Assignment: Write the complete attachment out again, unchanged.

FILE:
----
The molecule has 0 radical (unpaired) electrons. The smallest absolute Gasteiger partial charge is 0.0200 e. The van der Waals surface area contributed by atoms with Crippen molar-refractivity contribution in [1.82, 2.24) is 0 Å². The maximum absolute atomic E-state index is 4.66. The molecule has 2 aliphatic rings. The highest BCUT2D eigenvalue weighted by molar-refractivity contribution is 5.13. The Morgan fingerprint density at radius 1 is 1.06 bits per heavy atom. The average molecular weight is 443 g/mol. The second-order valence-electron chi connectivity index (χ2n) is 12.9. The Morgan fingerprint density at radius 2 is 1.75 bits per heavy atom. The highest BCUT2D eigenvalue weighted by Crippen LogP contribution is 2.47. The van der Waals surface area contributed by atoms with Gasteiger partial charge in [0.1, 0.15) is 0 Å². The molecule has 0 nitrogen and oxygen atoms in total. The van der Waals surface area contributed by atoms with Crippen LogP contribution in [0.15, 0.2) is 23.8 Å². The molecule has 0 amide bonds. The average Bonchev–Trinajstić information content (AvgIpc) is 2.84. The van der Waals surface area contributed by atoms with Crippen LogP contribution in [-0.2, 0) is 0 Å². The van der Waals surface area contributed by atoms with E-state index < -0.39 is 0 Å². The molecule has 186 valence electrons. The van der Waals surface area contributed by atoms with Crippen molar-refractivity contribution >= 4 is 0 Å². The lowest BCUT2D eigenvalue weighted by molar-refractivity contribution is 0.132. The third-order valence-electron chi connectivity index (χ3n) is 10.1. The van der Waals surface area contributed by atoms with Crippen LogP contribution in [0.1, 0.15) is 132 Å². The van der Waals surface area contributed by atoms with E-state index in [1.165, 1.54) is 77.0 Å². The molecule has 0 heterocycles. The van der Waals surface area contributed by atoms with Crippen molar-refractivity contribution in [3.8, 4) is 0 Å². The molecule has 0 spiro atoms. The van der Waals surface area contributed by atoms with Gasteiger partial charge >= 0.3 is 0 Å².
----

The molecule has 0 radical (unpaired) electrons. The smallest absolute Gasteiger partial charge is 0.0200 e. The van der Waals surface area contributed by atoms with Crippen molar-refractivity contribution in [1.82, 2.24) is 0 Å². The maximum absolute atomic E-state index is 4.66. The molecule has 2 aliphatic rings. The highest BCUT2D eigenvalue weighted by molar-refractivity contribution is 5.13. The Morgan fingerprint density at radius 1 is 1.06 bits per heavy atom. The average molecular weight is 443 g/mol. The second-order valence-electron chi connectivity index (χ2n) is 12.9. The Morgan fingerprint density at radius 2 is 1.75 bits per heavy atom. The highest BCUT2D eigenvalue weighted by Crippen LogP contribution is 2.47. The van der Waals surface area contributed by atoms with Gasteiger partial charge in [0.1, 0.15) is 0 Å². The molecule has 0 nitrogen and oxygen atoms in total. The van der Waals surface area contributed by atoms with Crippen LogP contribution in [0.15, 0.2) is 23.8 Å². The molecule has 0 amide bonds. The average Bonchev–Trinajstić information content (AvgIpc) is 2.84. The van der Waals surface area contributed by atoms with Crippen LogP contribution in [-0.2, 0) is 0 Å². The van der Waals surface area contributed by atoms with E-state index < -0.39 is 0 Å². The molecule has 186 valence electrons. The van der Waals surface area contributed by atoms with Crippen molar-refractivity contribution >= 4 is 0 Å². The lowest BCUT2D eigenvalue weighted by molar-refractivity contribution is 0.132. The third-order valence-electron chi connectivity index (χ3n) is 10.1. The van der Waals surface area contributed by atoms with Crippen LogP contribution in [0.1, 0.15) is 132 Å². The van der Waals surface area contributed by atoms with E-state index in [1.165, 1.54) is 77.0 Å². The molecule has 0 heterocycles. The van der Waals surface area contributed by atoms with Crippen molar-refractivity contribution in [3.8, 4) is 0 Å². The molecule has 0 spiro atoms. The van der Waals surface area contributed by atoms with Gasteiger partial charge >= 0.3 is 0 Å².